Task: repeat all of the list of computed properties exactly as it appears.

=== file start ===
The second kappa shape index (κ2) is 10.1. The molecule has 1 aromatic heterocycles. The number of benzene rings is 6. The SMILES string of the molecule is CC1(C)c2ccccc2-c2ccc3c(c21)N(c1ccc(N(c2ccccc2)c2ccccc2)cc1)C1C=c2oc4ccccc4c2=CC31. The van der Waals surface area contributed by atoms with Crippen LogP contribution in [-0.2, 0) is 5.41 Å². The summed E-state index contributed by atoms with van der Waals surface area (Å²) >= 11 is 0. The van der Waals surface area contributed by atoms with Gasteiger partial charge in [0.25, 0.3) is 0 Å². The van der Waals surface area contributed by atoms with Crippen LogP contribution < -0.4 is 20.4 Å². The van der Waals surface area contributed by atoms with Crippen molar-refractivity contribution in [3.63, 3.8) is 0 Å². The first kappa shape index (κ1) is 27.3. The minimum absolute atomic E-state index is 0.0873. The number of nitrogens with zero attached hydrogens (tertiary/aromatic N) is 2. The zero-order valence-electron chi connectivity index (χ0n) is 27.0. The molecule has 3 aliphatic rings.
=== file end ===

The second kappa shape index (κ2) is 10.1. The molecule has 1 aromatic heterocycles. The number of benzene rings is 6. The SMILES string of the molecule is CC1(C)c2ccccc2-c2ccc3c(c21)N(c1ccc(N(c2ccccc2)c2ccccc2)cc1)C1C=c2oc4ccccc4c2=CC31. The van der Waals surface area contributed by atoms with Crippen LogP contribution in [-0.2, 0) is 5.41 Å². The summed E-state index contributed by atoms with van der Waals surface area (Å²) >= 11 is 0. The van der Waals surface area contributed by atoms with Gasteiger partial charge in [0.25, 0.3) is 0 Å². The van der Waals surface area contributed by atoms with Crippen LogP contribution < -0.4 is 20.4 Å². The van der Waals surface area contributed by atoms with Crippen molar-refractivity contribution in [3.63, 3.8) is 0 Å². The first kappa shape index (κ1) is 27.3. The minimum absolute atomic E-state index is 0.0873. The number of nitrogens with zero attached hydrogens (tertiary/aromatic N) is 2. The zero-order valence-electron chi connectivity index (χ0n) is 27.0. The molecule has 3 aliphatic rings.